Tennessee has a lot of momentum in the automotive sector, but it needs to better its workforce and do more to encourage innovation, says a new report released today by the Brookings Institution.
"The state needs to reset for a very competitive new period," said Mark Muro, a co-author of "Drive! -- Moving Tennessee's Automotive Sector Up the Value Chain."
For Chattanooga, which is a key part of Tennessee's auto segment after landing the Volkswagen assembly plant, the stakes are high, a local official said.
"The report puts down in black and white important figures we suspected for a long time," said Ron Harr, the Chattanooga Area Chamber of Commerce's chief executive. "It proves that in the auto sector in Tennessee and Chattanooga, there's a huge opportunity in the future."
Harr, who is taking part in an economic development conference in Nashville today convened by Tennessee Gov. Bill Haslam, added that growing the Chattanooga area's supplier base is a key for the region. Muro said that the best prospect for growth is in the supply chain.
"It's 80 percent of the jobs," he said. "It's the best place to look."
The report said the auto sector's strength in Tennessee has traditionally been because of its competitive cost structure, strategic geographical location, and strong transportation infrastructure.
However, the study says other states and countries such as Mexico can compete on factors such as cost.
Muro said that new auto industry labor contracts in the Midwest states, including in now right-to-work Michigan, are making them more cost competitive.
"And you have the Mexico challenge," he said.
The report said Tennessee's auto sector has led the state's post-recession economic recovery, having generated more than 12 percent of all job creation since then and more than one-third of the manufacturing sector's output growth since 2010.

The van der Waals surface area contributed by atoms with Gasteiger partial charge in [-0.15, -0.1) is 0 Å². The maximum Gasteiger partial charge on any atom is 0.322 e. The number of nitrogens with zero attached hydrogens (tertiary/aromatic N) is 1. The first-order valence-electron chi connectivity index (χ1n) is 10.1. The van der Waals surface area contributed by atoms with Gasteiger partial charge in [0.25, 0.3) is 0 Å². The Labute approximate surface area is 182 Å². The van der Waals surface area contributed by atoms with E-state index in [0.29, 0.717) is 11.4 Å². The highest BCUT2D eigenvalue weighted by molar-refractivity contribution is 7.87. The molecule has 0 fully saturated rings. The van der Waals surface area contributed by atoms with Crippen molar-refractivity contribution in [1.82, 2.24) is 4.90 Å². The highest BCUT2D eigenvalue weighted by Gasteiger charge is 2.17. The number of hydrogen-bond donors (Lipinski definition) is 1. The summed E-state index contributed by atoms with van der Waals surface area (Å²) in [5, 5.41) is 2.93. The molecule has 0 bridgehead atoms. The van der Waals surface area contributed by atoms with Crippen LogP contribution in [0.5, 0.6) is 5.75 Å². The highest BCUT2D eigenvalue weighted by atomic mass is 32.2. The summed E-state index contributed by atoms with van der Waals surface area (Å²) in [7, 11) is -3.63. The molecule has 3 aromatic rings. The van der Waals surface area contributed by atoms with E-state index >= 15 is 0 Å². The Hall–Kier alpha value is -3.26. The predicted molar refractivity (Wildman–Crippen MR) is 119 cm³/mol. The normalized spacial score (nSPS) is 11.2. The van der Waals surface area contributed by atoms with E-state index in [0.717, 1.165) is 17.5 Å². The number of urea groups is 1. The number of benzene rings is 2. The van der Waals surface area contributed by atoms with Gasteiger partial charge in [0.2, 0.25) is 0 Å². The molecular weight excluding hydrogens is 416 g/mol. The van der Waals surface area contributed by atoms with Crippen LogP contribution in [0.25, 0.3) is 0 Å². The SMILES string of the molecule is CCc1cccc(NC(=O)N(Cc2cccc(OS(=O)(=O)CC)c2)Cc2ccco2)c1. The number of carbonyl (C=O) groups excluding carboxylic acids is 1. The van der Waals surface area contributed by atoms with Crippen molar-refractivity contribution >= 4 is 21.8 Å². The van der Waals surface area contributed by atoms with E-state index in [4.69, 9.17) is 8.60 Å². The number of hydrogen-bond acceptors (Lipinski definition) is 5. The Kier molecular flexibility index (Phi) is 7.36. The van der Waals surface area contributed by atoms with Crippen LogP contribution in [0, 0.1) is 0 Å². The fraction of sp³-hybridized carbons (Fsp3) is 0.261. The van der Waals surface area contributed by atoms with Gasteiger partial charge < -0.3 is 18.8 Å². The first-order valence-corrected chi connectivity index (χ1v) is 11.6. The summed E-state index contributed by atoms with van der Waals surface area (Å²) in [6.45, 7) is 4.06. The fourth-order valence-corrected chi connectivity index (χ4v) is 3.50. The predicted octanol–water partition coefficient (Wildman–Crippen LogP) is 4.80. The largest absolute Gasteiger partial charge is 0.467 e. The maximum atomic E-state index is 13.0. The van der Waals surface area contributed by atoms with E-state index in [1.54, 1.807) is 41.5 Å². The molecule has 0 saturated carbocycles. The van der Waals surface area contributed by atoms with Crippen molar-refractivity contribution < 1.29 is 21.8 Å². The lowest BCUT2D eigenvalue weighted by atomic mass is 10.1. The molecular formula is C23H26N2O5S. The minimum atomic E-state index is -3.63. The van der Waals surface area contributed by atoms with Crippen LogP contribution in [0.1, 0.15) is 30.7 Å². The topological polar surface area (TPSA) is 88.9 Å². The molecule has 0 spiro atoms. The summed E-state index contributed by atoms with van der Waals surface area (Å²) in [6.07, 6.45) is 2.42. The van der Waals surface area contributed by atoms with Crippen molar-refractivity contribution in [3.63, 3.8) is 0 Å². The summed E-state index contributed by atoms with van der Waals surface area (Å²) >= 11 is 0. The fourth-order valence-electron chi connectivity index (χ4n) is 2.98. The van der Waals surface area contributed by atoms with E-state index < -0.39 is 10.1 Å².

Tennessee's auto sector is the largest in the South in terms of employment, and its share of North American motor vehicle
manufacturing employment increased from 2.9 percent in 2010 to 3.3 percent, an all-time high, in 2012, the study said. The report said the industry grew even more competitive as it weathered the economic crisis.
"It's a leaner industry," Muro said.
The Brookings report recommends targeted efforts to address specific challenges facing the industry in Tennessee, calling on the private sector to take the lead in growing the automotive industry.
Brooking recommends Tenessee develop an industry association, seeking out opportunities for expansion in new markets and adjacent industries, and work on collaborative solutions to workforce development needs.
Harr said the Chattanooga area needs to work on improving worker skills.
"We've got good activity underway," he said. "We can't let up."
The report also mentioned boosting innovative activity through increased research and development investment and greater engagement in innovation.
Brookings said the public sector, particularly state government, must create a supportive environment in which automakers and their suppliers can flourish.
The report recommends placing greater attention on the auto supply chain and renewed emphasis on international trade. It also cited creating a skills challenge grant to strengthen the Tennessee advanced industries workforce and encouraging technology development.
On the federal level, the report said government should promote trade liberalization and expanded market access to increase exports, create a "Race to the Shop" competition challenging states and regions to develop cohesive programs to develop the manufacturing workforce, and invest in research and development.
Contact Mike Pare at firstname.lastname@example.org or 423-757-6318.